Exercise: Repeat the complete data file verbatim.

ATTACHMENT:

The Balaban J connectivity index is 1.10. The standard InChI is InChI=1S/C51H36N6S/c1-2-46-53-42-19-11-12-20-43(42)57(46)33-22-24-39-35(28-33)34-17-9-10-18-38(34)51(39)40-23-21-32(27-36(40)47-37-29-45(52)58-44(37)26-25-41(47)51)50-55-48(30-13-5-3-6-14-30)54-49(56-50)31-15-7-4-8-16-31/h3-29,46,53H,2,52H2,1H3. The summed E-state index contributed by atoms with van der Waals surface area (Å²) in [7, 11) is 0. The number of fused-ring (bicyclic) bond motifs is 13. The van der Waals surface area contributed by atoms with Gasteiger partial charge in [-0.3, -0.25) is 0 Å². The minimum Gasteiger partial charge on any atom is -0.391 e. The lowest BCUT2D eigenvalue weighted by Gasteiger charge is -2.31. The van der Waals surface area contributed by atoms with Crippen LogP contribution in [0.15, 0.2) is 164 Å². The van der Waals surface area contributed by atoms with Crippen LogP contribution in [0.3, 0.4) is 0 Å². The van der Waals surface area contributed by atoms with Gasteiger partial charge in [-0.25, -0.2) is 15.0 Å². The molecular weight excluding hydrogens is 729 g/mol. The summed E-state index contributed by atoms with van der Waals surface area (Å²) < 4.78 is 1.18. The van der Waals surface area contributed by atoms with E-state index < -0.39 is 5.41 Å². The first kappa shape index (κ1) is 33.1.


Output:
The Balaban J connectivity index is 1.10. The standard InChI is InChI=1S/C51H36N6S/c1-2-46-53-42-19-11-12-20-43(42)57(46)33-22-24-39-35(28-33)34-17-9-10-18-38(34)51(39)40-23-21-32(27-36(40)47-37-29-45(52)58-44(37)26-25-41(47)51)50-55-48(30-13-5-3-6-14-30)54-49(56-50)31-15-7-4-8-16-31/h3-29,46,53H,2,52H2,1H3. The summed E-state index contributed by atoms with van der Waals surface area (Å²) in [7, 11) is 0. The number of fused-ring (bicyclic) bond motifs is 13. The van der Waals surface area contributed by atoms with Gasteiger partial charge in [-0.3, -0.25) is 0 Å². The minimum Gasteiger partial charge on any atom is -0.391 e. The lowest BCUT2D eigenvalue weighted by Gasteiger charge is -2.31. The van der Waals surface area contributed by atoms with Crippen LogP contribution in [0.15, 0.2) is 164 Å². The van der Waals surface area contributed by atoms with Crippen LogP contribution in [0.3, 0.4) is 0 Å². The van der Waals surface area contributed by atoms with Gasteiger partial charge in [-0.25, -0.2) is 15.0 Å². The molecular weight excluding hydrogens is 729 g/mol. The summed E-state index contributed by atoms with van der Waals surface area (Å²) < 4.78 is 1.18. The van der Waals surface area contributed by atoms with E-state index < -0.39 is 5.41 Å². The first kappa shape index (κ1) is 33.1.